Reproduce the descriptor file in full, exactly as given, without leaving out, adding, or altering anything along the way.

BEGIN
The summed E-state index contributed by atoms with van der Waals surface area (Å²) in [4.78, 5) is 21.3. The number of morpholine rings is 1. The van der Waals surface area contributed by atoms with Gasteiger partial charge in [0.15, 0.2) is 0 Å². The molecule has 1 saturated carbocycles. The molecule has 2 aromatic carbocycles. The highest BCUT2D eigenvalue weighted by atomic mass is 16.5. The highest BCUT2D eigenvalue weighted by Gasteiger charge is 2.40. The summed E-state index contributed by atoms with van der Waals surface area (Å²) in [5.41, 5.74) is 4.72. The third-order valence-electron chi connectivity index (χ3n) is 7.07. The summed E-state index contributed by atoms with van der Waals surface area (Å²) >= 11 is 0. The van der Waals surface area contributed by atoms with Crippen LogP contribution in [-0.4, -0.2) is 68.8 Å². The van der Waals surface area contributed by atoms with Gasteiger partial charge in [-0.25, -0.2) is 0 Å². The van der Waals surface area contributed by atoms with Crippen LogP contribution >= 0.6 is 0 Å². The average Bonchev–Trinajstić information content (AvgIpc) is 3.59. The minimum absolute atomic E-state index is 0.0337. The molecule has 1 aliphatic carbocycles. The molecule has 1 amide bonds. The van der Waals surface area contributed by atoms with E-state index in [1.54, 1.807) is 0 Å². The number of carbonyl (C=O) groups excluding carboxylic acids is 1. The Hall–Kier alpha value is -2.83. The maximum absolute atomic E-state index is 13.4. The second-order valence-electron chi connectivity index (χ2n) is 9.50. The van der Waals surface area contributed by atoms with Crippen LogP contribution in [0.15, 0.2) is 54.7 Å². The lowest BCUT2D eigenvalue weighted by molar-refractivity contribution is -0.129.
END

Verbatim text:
The summed E-state index contributed by atoms with van der Waals surface area (Å²) in [4.78, 5) is 21.3. The number of morpholine rings is 1. The van der Waals surface area contributed by atoms with Gasteiger partial charge in [0.15, 0.2) is 0 Å². The molecule has 1 saturated carbocycles. The molecule has 2 aromatic carbocycles. The highest BCUT2D eigenvalue weighted by atomic mass is 16.5. The highest BCUT2D eigenvalue weighted by Gasteiger charge is 2.40. The summed E-state index contributed by atoms with van der Waals surface area (Å²) in [5.41, 5.74) is 4.72. The third-order valence-electron chi connectivity index (χ3n) is 7.07. The summed E-state index contributed by atoms with van der Waals surface area (Å²) >= 11 is 0. The van der Waals surface area contributed by atoms with Crippen LogP contribution in [-0.4, -0.2) is 68.8 Å². The van der Waals surface area contributed by atoms with Gasteiger partial charge in [-0.25, -0.2) is 0 Å². The van der Waals surface area contributed by atoms with Crippen LogP contribution >= 0.6 is 0 Å². The average Bonchev–Trinajstić information content (AvgIpc) is 3.59. The minimum absolute atomic E-state index is 0.0337. The molecule has 1 aliphatic carbocycles. The molecule has 1 amide bonds. The van der Waals surface area contributed by atoms with E-state index in [1.54, 1.807) is 0 Å². The number of carbonyl (C=O) groups excluding carboxylic acids is 1. The Hall–Kier alpha value is -2.83. The maximum absolute atomic E-state index is 13.4. The second-order valence-electron chi connectivity index (χ2n) is 9.50. The van der Waals surface area contributed by atoms with Crippen LogP contribution in [0.15, 0.2) is 54.7 Å². The lowest BCUT2D eigenvalue weighted by molar-refractivity contribution is -0.129.